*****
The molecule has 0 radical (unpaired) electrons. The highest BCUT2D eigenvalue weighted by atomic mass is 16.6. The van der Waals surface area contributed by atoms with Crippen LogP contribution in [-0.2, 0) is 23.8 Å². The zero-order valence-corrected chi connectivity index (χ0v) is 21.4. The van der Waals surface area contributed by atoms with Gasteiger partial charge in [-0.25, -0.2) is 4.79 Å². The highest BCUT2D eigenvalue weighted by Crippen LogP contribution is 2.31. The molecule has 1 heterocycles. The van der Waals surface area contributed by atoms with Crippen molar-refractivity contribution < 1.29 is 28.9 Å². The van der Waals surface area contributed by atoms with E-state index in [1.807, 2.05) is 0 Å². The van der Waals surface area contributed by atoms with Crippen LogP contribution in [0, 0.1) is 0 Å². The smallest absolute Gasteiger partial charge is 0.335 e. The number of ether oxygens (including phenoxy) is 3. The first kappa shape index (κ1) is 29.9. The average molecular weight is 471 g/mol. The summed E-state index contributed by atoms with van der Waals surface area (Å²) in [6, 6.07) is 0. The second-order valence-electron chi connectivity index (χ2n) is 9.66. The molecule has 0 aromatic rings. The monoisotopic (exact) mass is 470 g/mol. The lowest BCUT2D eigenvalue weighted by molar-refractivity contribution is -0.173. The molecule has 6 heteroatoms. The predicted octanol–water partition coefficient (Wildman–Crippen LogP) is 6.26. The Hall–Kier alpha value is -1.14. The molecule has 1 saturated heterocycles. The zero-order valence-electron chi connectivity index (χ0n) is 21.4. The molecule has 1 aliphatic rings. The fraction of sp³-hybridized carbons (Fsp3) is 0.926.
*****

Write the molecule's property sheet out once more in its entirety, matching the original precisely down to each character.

The molecule has 0 radical (unpaired) electrons. The highest BCUT2D eigenvalue weighted by atomic mass is 16.6. The van der Waals surface area contributed by atoms with Crippen LogP contribution in [-0.2, 0) is 23.8 Å². The zero-order valence-corrected chi connectivity index (χ0v) is 21.4. The van der Waals surface area contributed by atoms with Gasteiger partial charge in [-0.25, -0.2) is 4.79 Å². The highest BCUT2D eigenvalue weighted by Crippen LogP contribution is 2.31. The molecule has 1 heterocycles. The van der Waals surface area contributed by atoms with Crippen molar-refractivity contribution < 1.29 is 28.9 Å². The van der Waals surface area contributed by atoms with E-state index in [1.807, 2.05) is 0 Å². The van der Waals surface area contributed by atoms with Crippen LogP contribution in [0, 0.1) is 0 Å². The smallest absolute Gasteiger partial charge is 0.335 e. The number of ether oxygens (including phenoxy) is 3. The first kappa shape index (κ1) is 29.9. The average molecular weight is 471 g/mol. The summed E-state index contributed by atoms with van der Waals surface area (Å²) in [6, 6.07) is 0. The second-order valence-electron chi connectivity index (χ2n) is 9.66. The molecule has 0 aromatic rings. The monoisotopic (exact) mass is 470 g/mol. The lowest BCUT2D eigenvalue weighted by molar-refractivity contribution is -0.173. The molecule has 6 heteroatoms. The predicted octanol–water partition coefficient (Wildman–Crippen LogP) is 6.26. The Hall–Kier alpha value is -1.14. The molecule has 1 saturated heterocycles. The zero-order valence-electron chi connectivity index (χ0n) is 21.4. The molecule has 1 aliphatic rings. The fraction of sp³-hybridized carbons (Fsp3) is 0.926.